In November, and that’s a long time ago of 2022, we introduced Elisha, and I called attention to the fact that he looks like Jesus.  Here’s where I get that.  I’m going to quote from the gospels; this is a description of Jesus; these are characteristics of Jesus in Matthew, Mark, Luke and John.  He’s known for many miracles, He cleansed the leper, He multiplied loaves, He was filled with the Holy Spirit, He opened the eyes of the blind, He raised the dead, He wept over Jerusalem, He had a traitor, and after His death He also gave life to others.  That’s a description of our Lord Jesus.  Now we come to Elisha, and I ask this question, did God use Elisha to do miracles?  The answer is yes.  Did He use Elisha to cleanse a leper?  The answer is yes.  Did He use Elisha to multiply loaves?  The answer is yes.  Did Elisha open the eyes of the blind through the Lord?  The answer is yes.  Did God use Elisha to raise the dead?  The answer is yes.  Did Elisha weep over Jerusalem?  The answer is yes.  Did Elisha have a traitor?  The answer is yes.  Did Elisha preach the gospel to the gentiles?  The answer is yes.  Did Elisha raise somebody after he died?  The answer is yes.  You see what I mean; Elisha looks like Jesus.  He’s an illustration in the Old Testament. In these stories, when they came to Elisha, he was representing coming to the Lord Jesus.  That’s sort of an overview of how we’re approaching Elisha.

We aren’t going to review a lot, but it would be helpful to preview the occasion for the story we’re about to look at.  Sometimes when you’re reading the Bible, like you go to Isaiah 1, it says, “In the days of Uzziah, Jotham, Ahaz and Hezekiah…”  That’s God inviting you to study that background, because that will shed light on what He’s saying.  The political background is sometimes important; who is the king, who is the enemy, is it peacetime, is it wartime, and what’s going on?  I believe I can take that background and weave it in as we tell the story, so I’m not going to give you the background first; we’ll just go to the story.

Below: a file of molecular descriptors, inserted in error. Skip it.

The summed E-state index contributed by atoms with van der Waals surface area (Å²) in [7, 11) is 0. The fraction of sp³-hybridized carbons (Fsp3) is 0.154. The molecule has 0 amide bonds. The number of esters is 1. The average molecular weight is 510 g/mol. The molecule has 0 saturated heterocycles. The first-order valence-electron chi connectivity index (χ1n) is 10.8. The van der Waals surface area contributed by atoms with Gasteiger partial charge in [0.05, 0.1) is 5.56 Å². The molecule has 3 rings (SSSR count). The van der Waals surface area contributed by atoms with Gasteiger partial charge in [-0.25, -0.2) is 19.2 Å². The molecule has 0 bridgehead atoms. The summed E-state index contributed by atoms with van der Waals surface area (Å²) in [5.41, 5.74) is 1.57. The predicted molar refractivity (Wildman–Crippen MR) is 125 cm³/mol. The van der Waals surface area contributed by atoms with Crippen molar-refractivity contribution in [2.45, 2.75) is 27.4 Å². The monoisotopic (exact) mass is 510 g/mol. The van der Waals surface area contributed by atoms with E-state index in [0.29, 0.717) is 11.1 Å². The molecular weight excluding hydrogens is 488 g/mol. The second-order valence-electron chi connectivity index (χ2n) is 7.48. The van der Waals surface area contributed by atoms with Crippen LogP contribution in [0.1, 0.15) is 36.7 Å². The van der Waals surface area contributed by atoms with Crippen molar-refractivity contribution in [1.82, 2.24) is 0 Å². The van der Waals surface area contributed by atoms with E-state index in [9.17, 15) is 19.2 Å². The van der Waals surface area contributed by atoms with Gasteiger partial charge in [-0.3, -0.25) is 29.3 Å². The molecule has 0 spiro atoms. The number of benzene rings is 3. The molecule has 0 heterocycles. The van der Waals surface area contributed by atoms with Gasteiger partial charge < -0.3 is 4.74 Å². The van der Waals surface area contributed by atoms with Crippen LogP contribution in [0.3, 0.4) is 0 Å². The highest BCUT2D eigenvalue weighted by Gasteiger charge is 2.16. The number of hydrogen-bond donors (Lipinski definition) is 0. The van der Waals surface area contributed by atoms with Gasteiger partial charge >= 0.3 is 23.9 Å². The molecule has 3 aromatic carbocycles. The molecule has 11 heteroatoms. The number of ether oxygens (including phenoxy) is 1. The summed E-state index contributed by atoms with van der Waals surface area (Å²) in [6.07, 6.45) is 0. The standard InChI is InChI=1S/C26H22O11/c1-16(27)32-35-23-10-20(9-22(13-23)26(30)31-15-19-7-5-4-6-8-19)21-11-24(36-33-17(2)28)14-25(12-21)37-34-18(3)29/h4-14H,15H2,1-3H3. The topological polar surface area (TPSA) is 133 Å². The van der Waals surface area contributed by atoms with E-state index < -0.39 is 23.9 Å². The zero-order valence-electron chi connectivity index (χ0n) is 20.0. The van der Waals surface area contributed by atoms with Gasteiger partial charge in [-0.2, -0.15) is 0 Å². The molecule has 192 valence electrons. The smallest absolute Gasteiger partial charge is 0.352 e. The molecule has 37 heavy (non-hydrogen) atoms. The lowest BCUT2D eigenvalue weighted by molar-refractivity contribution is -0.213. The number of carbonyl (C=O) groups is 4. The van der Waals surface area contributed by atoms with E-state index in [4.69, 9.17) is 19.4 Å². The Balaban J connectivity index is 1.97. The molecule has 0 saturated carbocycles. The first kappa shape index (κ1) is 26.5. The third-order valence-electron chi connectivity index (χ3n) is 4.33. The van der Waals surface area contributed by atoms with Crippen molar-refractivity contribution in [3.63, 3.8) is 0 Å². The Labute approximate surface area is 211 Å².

We’ve come to our study to 2 Kings 5 which is the record of the cleansing of Naaman, the leper, Naaman, the Syrian, the gentile, the cleansing of the leper.  Jesus made a big deal of that, and when He did, they tried to kill Him.  Luke 4:27-29, “There were many lepers in Israel in the time of Elisha, the prophet.  None of them was cleansed, but only Naaman, the Syrian.  And all the people in the synagogue were filled with rage as they heard these things.  They got up and drove him out of the city and led him to the brow of the hill on which their city had been built, in order to throw him down the cliff.”  That’s because of our story that we’re going to look at today. 

The point Jesus was making was to the proud Jews.  He said that there were many Jewish lepers, but Elisha healed a gentile leper; they didn’t want to hear that.  He loves the Jews, but He also loves the gentiles.  He has a worldwide heart.  He loves everyone and anybody who is willing to accept His salvation; those are the ones the Lord is going to reach.  They considered themselves special; they were the chosen people; they were the Jews.  So, they were very proud.  When they heard that God had prepared the heart of Naaman to receive a cleansing, they were jealous, angry and furious, and they attempted to kill our Lord Jesus.

Before we look at the story to see Christ—that’s why we’re here, we want to see the Lord–I thank the Lord for the story of Naaman, but if that’s all you get, you’ve wasted your time coming; we’ve got to see the Lord.  Before we start that, though, let me present this story in the way most reliable evangelical Bible commentaries look at the story, and it’s quite understandable why they take it this way.  The story is interpreted as a graphic illustration of God bringing salvation, and God bringing to a person for the first time, when they first come to meet the Lord.  There are many, many parables between the cleansing of Naaman, the leper, and how a person gets saved, how they come to the Lord.  It’s a wonderful picture of a sinner receiving the Lord for the first time.